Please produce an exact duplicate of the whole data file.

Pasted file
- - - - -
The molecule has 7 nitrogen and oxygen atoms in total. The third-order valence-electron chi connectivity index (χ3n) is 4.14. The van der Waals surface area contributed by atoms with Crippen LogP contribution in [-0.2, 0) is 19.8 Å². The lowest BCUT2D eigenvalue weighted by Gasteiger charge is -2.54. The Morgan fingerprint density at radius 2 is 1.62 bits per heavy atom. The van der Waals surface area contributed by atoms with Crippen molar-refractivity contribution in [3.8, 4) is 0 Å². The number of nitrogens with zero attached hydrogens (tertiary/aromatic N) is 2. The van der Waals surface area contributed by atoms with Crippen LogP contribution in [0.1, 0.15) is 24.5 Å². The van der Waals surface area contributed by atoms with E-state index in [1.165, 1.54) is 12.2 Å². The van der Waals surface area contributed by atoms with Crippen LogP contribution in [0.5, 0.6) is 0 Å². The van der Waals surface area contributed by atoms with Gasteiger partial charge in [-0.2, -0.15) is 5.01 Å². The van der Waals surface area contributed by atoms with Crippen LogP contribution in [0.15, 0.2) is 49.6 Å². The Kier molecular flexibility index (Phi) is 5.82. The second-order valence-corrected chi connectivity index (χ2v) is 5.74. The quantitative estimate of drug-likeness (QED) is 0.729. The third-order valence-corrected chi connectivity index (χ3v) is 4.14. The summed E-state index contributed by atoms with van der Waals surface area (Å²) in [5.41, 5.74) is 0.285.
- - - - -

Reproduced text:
The molecule has 7 nitrogen and oxygen atoms in total. The third-order valence-electron chi connectivity index (χ3n) is 4.14. The van der Waals surface area contributed by atoms with Crippen LogP contribution in [-0.2, 0) is 19.8 Å². The lowest BCUT2D eigenvalue weighted by Gasteiger charge is -2.54. The Morgan fingerprint density at radius 2 is 1.62 bits per heavy atom. The van der Waals surface area contributed by atoms with Crippen molar-refractivity contribution in [3.8, 4) is 0 Å². The number of nitrogens with zero attached hydrogens (tertiary/aromatic N) is 2. The van der Waals surface area contributed by atoms with Crippen LogP contribution in [0.1, 0.15) is 24.5 Å². The van der Waals surface area contributed by atoms with E-state index in [1.165, 1.54) is 12.2 Å². The van der Waals surface area contributed by atoms with Crippen LogP contribution in [0.5, 0.6) is 0 Å². The van der Waals surface area contributed by atoms with Gasteiger partial charge in [-0.2, -0.15) is 5.01 Å². The van der Waals surface area contributed by atoms with Crippen LogP contribution in [0.15, 0.2) is 49.6 Å². The Kier molecular flexibility index (Phi) is 5.82. The second-order valence-corrected chi connectivity index (χ2v) is 5.74. The quantitative estimate of drug-likeness (QED) is 0.729. The third-order valence-corrected chi connectivity index (χ3v) is 4.14. The summed E-state index contributed by atoms with van der Waals surface area (Å²) in [5.41, 5.74) is 0.285.